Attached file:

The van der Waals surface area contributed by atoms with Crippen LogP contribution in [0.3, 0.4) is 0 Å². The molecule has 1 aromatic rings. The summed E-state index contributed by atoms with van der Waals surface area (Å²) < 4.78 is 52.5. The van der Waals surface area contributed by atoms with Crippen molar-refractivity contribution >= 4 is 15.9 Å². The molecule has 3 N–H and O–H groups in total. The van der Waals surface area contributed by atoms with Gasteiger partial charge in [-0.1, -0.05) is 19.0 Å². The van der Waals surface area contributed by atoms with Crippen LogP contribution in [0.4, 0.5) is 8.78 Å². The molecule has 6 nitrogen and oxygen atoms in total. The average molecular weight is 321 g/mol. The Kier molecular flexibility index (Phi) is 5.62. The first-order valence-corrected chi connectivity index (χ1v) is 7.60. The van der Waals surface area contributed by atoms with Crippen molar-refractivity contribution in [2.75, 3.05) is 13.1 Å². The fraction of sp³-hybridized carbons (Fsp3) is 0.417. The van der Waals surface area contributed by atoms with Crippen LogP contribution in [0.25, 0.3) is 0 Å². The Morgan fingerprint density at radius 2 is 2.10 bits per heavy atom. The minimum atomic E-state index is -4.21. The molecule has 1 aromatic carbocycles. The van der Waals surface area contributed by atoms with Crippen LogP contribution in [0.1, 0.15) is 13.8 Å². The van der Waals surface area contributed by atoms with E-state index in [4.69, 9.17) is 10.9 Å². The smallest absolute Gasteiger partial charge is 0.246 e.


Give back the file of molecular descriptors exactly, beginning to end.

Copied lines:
The van der Waals surface area contributed by atoms with Crippen LogP contribution in [0.3, 0.4) is 0 Å². The molecule has 1 aromatic rings. The summed E-state index contributed by atoms with van der Waals surface area (Å²) < 4.78 is 52.5. The van der Waals surface area contributed by atoms with Crippen molar-refractivity contribution >= 4 is 15.9 Å². The molecule has 3 N–H and O–H groups in total. The van der Waals surface area contributed by atoms with Gasteiger partial charge in [-0.1, -0.05) is 19.0 Å². The van der Waals surface area contributed by atoms with Crippen LogP contribution in [0.4, 0.5) is 8.78 Å². The molecule has 6 nitrogen and oxygen atoms in total. The average molecular weight is 321 g/mol. The Kier molecular flexibility index (Phi) is 5.62. The first-order valence-corrected chi connectivity index (χ1v) is 7.60. The van der Waals surface area contributed by atoms with Crippen molar-refractivity contribution in [2.75, 3.05) is 13.1 Å². The fraction of sp³-hybridized carbons (Fsp3) is 0.417. The van der Waals surface area contributed by atoms with Crippen LogP contribution in [0.25, 0.3) is 0 Å². The Morgan fingerprint density at radius 2 is 2.10 bits per heavy atom. The minimum atomic E-state index is -4.21. The molecule has 1 aromatic carbocycles. The van der Waals surface area contributed by atoms with Crippen LogP contribution in [0.1, 0.15) is 13.8 Å². The van der Waals surface area contributed by atoms with E-state index in [4.69, 9.17) is 10.9 Å². The smallest absolute Gasteiger partial charge is 0.246 e.